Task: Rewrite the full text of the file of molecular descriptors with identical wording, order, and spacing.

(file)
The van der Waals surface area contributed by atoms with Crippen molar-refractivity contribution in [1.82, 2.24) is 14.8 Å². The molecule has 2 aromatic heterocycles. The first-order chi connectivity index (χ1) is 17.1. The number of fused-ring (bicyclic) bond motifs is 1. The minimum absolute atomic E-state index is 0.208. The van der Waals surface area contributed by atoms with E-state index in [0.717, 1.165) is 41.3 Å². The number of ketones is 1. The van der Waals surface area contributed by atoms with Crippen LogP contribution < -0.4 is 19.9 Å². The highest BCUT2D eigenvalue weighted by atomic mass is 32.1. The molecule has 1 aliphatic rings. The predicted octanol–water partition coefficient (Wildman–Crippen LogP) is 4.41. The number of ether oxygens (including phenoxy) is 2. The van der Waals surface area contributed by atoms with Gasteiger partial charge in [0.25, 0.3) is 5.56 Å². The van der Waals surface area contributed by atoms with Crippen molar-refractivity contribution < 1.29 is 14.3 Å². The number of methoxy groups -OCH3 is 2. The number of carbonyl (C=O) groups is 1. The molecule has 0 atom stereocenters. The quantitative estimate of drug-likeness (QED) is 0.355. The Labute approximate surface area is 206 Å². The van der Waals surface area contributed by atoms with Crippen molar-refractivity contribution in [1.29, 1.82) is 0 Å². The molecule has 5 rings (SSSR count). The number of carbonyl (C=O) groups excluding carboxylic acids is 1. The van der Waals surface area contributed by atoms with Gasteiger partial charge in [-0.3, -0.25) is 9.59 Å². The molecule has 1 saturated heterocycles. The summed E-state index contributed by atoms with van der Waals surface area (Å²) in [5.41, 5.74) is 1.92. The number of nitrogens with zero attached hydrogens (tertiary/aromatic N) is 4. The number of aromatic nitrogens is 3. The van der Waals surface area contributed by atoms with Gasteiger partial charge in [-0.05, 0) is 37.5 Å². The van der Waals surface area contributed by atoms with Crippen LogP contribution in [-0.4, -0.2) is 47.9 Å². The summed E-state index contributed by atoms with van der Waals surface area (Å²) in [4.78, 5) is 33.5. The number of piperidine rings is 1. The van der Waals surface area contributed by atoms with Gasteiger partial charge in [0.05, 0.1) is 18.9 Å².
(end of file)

The van der Waals surface area contributed by atoms with Crippen molar-refractivity contribution in [1.82, 2.24) is 14.8 Å². The molecule has 2 aromatic heterocycles. The first-order chi connectivity index (χ1) is 17.1. The number of fused-ring (bicyclic) bond motifs is 1. The minimum absolute atomic E-state index is 0.208. The van der Waals surface area contributed by atoms with E-state index in [0.717, 1.165) is 41.3 Å². The number of ketones is 1. The van der Waals surface area contributed by atoms with Crippen LogP contribution < -0.4 is 19.9 Å². The highest BCUT2D eigenvalue weighted by atomic mass is 32.1. The molecule has 1 aliphatic rings. The predicted octanol–water partition coefficient (Wildman–Crippen LogP) is 4.41. The number of ether oxygens (including phenoxy) is 2. The van der Waals surface area contributed by atoms with Gasteiger partial charge in [0.25, 0.3) is 5.56 Å². The van der Waals surface area contributed by atoms with Crippen molar-refractivity contribution < 1.29 is 14.3 Å². The number of methoxy groups -OCH3 is 2. The number of carbonyl (C=O) groups is 1. The molecule has 0 atom stereocenters. The quantitative estimate of drug-likeness (QED) is 0.355. The Labute approximate surface area is 206 Å². The van der Waals surface area contributed by atoms with Crippen molar-refractivity contribution in [1.29, 1.82) is 0 Å². The molecule has 5 rings (SSSR count). The number of carbonyl (C=O) groups excluding carboxylic acids is 1. The van der Waals surface area contributed by atoms with Gasteiger partial charge in [-0.3, -0.25) is 9.59 Å². The molecule has 1 saturated heterocycles. The summed E-state index contributed by atoms with van der Waals surface area (Å²) in [5.41, 5.74) is 1.92. The number of nitrogens with zero attached hydrogens (tertiary/aromatic N) is 4. The number of aromatic nitrogens is 3. The van der Waals surface area contributed by atoms with Gasteiger partial charge in [-0.05, 0) is 37.5 Å². The van der Waals surface area contributed by atoms with Crippen LogP contribution in [-0.4, -0.2) is 47.9 Å². The summed E-state index contributed by atoms with van der Waals surface area (Å²) in [4.78, 5) is 33.5. The number of piperidine rings is 1. The van der Waals surface area contributed by atoms with Gasteiger partial charge in [0.05, 0.1) is 18.9 Å².